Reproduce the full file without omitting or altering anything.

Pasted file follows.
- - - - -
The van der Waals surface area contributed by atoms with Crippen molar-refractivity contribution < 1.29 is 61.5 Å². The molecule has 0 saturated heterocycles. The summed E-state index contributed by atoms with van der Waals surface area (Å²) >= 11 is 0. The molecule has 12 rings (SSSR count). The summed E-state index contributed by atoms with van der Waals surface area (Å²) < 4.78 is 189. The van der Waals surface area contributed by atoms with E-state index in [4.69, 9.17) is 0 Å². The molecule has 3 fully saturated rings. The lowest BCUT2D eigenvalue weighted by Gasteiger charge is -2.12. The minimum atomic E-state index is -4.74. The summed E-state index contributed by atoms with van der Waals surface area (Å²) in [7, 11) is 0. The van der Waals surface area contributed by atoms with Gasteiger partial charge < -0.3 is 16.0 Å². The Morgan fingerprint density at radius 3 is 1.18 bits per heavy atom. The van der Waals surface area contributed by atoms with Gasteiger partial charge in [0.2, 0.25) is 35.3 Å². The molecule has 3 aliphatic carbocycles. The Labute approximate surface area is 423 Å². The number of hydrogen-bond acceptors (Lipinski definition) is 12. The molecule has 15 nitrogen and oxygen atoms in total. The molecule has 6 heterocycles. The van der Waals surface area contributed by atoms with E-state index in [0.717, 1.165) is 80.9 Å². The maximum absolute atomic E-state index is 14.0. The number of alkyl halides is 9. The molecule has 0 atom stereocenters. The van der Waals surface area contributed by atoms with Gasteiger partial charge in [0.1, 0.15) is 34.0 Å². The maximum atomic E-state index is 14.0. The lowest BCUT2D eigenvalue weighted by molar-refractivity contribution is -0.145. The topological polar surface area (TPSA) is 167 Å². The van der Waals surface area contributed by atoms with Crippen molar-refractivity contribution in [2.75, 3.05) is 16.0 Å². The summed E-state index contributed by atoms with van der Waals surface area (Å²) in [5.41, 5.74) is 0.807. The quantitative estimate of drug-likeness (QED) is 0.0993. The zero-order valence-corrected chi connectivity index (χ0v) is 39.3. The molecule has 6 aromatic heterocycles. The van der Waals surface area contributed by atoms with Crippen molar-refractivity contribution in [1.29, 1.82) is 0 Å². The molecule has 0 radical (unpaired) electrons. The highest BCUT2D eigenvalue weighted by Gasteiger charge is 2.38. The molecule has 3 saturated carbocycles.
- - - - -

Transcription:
The van der Waals surface area contributed by atoms with Crippen molar-refractivity contribution < 1.29 is 61.5 Å². The molecule has 0 saturated heterocycles. The summed E-state index contributed by atoms with van der Waals surface area (Å²) >= 11 is 0. The molecule has 12 rings (SSSR count). The summed E-state index contributed by atoms with van der Waals surface area (Å²) < 4.78 is 189. The van der Waals surface area contributed by atoms with E-state index in [4.69, 9.17) is 0 Å². The molecule has 3 fully saturated rings. The lowest BCUT2D eigenvalue weighted by Gasteiger charge is -2.12. The minimum atomic E-state index is -4.74. The summed E-state index contributed by atoms with van der Waals surface area (Å²) in [7, 11) is 0. The van der Waals surface area contributed by atoms with Gasteiger partial charge < -0.3 is 16.0 Å². The Morgan fingerprint density at radius 3 is 1.18 bits per heavy atom. The van der Waals surface area contributed by atoms with Gasteiger partial charge in [0.2, 0.25) is 35.3 Å². The molecule has 3 aliphatic carbocycles. The Labute approximate surface area is 423 Å². The number of hydrogen-bond acceptors (Lipinski definition) is 12. The molecule has 15 nitrogen and oxygen atoms in total. The molecule has 6 heterocycles. The van der Waals surface area contributed by atoms with E-state index in [0.717, 1.165) is 80.9 Å². The maximum absolute atomic E-state index is 14.0. The number of alkyl halides is 9. The molecule has 0 atom stereocenters. The van der Waals surface area contributed by atoms with Gasteiger partial charge in [0.1, 0.15) is 34.0 Å². The maximum atomic E-state index is 14.0. The lowest BCUT2D eigenvalue weighted by molar-refractivity contribution is -0.145. The topological polar surface area (TPSA) is 167 Å². The van der Waals surface area contributed by atoms with Crippen molar-refractivity contribution in [2.75, 3.05) is 16.0 Å². The summed E-state index contributed by atoms with van der Waals surface area (Å²) in [5.41, 5.74) is 0.807. The quantitative estimate of drug-likeness (QED) is 0.0993. The zero-order valence-corrected chi connectivity index (χ0v) is 39.3. The molecule has 6 aromatic heterocycles. The van der Waals surface area contributed by atoms with Crippen molar-refractivity contribution in [1.29, 1.82) is 0 Å². The molecule has 0 radical (unpaired) electrons. The highest BCUT2D eigenvalue weighted by Gasteiger charge is 2.38. The molecule has 3 saturated carbocycles.